What is toxic positivity?

We explore the impact of brushing aside emotions, and not accepting the full range of our feelings.

You’re sitting in a café with a friend, sipping on lattes while talking about your recent break up that’s left you devastated. You saw a future with them, and now they’re suddenly gone. You’re on the verge of bursting into tears, and your friend shifts uncomfortably in her seat.

“Ah well,” they say. “Everything happens for a reason. Now you can move on and find someone better. After all, there’s plenty more fish in the sea!”

The conversation moves on to something else before you’re ready, and you leave feeling like you haven’t really been heard.

Positivity is something we all want to possess. It’s a mindset we often need to motivate us, and to see the brighter side of things. But what happens when that crosses over into becoming something that’s no longer beneficial, and instead a way to suppress appropriate negative feelings in yourself or others?

Toxic positivity is often caused by a discomfort with emotions such as anger, sadness, disappointment, and grief. “Toxic positivity can speak to our desire for all things to be good and in order,” says psychotherapist Andrew Harvey. “This, for some, might provide a feeling of safety and hope, which are positive things. However, the toxicity part can be found if this denies realities, or distorts what is possible.”

This can result in pressure on those who are experiencing things like loss, or mental illness, to look for positives in their situation, or to move on from grief before they are ready. Alternatively, it can be something we impose on ourselves, like forcing ourselves to put on a happy front when inside we’re struggling.

“Toxic positivity can often leave people feeling less than positive,” explains Andrew. “That’s one indicator that what is being shared might not be your truth.”

Toxic positivity places demands on people to get over their difficult feelings without processing them in a healthy way, and it can end up dissuading people from seeking further support, or causing them to feel shame, for having negative thoughts.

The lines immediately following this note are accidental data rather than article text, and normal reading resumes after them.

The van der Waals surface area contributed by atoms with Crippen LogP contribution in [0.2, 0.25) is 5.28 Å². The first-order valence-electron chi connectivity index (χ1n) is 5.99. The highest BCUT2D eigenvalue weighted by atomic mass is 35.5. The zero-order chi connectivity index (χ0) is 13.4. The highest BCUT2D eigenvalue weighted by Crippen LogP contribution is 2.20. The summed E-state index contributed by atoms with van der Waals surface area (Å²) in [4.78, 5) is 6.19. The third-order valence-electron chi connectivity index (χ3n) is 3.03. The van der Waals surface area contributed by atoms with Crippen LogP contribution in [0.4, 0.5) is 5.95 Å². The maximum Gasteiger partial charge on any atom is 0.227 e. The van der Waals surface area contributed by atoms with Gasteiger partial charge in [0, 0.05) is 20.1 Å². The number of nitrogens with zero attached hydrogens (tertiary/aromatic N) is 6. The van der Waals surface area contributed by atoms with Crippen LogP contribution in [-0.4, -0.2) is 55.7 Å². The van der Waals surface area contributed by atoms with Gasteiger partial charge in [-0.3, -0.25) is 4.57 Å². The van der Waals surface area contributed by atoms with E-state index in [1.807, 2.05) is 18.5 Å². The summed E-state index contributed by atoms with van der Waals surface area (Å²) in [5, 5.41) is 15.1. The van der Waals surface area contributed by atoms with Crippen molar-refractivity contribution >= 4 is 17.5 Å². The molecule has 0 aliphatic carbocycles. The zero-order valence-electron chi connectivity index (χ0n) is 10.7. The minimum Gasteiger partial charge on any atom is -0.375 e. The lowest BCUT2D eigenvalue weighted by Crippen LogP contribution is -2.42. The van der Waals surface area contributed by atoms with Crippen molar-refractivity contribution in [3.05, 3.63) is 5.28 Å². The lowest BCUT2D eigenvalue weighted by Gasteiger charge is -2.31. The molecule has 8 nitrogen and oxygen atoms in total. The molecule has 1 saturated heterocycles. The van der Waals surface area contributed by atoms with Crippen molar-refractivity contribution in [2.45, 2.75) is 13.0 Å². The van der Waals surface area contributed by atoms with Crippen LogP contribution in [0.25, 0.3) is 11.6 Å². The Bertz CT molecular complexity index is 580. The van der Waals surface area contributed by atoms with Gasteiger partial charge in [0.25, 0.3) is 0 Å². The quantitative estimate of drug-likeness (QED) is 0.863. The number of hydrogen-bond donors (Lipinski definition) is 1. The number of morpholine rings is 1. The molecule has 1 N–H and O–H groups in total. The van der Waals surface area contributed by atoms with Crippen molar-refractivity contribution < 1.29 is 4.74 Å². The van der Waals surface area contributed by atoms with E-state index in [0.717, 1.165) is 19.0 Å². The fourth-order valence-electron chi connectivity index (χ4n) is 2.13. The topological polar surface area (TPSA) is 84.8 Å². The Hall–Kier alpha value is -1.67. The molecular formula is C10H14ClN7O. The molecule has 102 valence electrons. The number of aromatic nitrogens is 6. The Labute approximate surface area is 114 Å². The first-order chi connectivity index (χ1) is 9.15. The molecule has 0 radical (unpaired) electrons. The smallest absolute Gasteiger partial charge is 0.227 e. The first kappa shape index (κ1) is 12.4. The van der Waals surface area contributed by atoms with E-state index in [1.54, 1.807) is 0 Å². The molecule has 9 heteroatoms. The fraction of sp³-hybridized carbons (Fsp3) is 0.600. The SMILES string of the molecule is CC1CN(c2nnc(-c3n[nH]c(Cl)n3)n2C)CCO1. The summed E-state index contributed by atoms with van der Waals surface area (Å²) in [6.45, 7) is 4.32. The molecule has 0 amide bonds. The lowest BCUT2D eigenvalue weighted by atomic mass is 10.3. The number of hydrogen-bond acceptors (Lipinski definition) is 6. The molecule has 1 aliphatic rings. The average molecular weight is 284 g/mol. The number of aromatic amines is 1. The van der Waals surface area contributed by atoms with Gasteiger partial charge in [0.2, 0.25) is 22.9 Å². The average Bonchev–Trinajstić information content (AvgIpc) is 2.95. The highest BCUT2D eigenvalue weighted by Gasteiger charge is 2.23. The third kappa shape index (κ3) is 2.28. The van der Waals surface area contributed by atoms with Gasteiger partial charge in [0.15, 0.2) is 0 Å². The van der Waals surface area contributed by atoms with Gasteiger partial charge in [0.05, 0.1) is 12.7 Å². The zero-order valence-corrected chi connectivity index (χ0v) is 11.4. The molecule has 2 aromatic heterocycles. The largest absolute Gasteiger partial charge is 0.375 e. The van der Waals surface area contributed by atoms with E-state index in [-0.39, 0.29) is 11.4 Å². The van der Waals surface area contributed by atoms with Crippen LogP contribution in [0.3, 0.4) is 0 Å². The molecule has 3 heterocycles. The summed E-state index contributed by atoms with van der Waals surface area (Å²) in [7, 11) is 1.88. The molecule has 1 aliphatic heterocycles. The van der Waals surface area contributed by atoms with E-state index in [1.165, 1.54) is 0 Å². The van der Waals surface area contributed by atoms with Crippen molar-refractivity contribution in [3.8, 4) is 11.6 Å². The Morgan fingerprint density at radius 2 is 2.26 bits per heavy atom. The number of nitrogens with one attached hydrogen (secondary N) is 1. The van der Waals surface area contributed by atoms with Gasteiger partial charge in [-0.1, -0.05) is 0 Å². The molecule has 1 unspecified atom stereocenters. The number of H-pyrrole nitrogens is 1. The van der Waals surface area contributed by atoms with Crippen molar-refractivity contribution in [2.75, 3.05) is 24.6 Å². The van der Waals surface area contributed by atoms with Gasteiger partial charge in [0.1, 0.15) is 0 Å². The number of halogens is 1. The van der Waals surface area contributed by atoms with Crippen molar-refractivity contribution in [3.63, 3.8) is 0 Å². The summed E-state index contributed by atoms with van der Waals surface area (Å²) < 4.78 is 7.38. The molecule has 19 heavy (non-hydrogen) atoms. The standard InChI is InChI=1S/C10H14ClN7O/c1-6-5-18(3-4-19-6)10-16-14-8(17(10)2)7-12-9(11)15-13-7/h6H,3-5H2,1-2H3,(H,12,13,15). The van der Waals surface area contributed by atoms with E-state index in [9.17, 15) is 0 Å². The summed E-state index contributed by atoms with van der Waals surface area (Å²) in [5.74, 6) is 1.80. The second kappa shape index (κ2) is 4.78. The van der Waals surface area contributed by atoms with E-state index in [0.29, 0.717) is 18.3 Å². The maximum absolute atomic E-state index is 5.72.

The pressure to learn a new skill, or get fit, while trying to survive a pandemic, is a recent example of toxic positivity. Other examples could include: telling people to focus on the good things in their lives, rather than acknowledging their pain; saying “It could be worse”, or minimising, by comparing what they’re going through to a subjectively worse experience; telling someone to ‘just get over it’; dismissing pain by saying that everything happens for a reason; not acknowledging barriers that certain people face.

Toxic positivity doesn’t necessarily sound serious, but it can cause a lot of damage. A 2020 narrative review of 29 studies of domestic violence, found that misdirected or overgeneralised positivity exacerbates harm and abuse. It suggested that optimistic bias can put victims in danger; encouraging resilience, hope, empathy, forgiveness, and acceptance increases the likelihood of victims staying with their abusers and experiencing further, often escalating, abuse.

Another concern is that toxic positivity can encourage people to hide, avoid, or ignore negative emotions. This can cause further distress, and lead those feelings to become even more powerful, coming out in unhealthy and destructive ways. It’s important to talk about these feelings so that we can explore and process them.

Toxic positivity can also mean that problems within relationships are not addressed, leading to communication breakdowns and damage to the relationship. Stigma around mental illness paired with toxic positivity can ensure that someone doesn’t seek the treatment they desperately need. And demeaning other people’s grief or anger can make them feel like no one cares about them, exacerbating their negative emotions further.

It’s important to remember that it’s OK to feel the full spectrum of emotions – both those perceived as positive and negative – and that they are part of being alive. Being able to identify how we’re feeling is crucial to understanding ourselves, and working through those feelings.

Other ways to combat toxic positivity

  1. Talking to people you trust when you need support, or to vent – but respect boundaries, and check that they have the emotional capacity to listen, especially if venting.
  2. Sharing if you don’t feel listened to. You could say something like: “It would really help me if you could listen to my feelings without trying to change them. It’s OK for me to feel sad and I would really like to just talk it through with you.”
  3. Encouraging others to share their feelings honestly as well.
  4. Avoid trying to fix the problem immediately if someone is talking to you about their struggles, and instead focus on listening, understanding, and empathising.

Positivity can be helpful when navigating tough situations, but only when there’s room for difficult feelings, too, and it isn’t at the cost of suppressing them. After all, we can’t be positive all the time.

Sarah Young talks about body confidence, eating disorder recovery, and chronic illness on her Instagram @bodypositivepear

Andrew Harvey is a psychotherapeutic counsellor. Get in touch with him on Counselling Directory.

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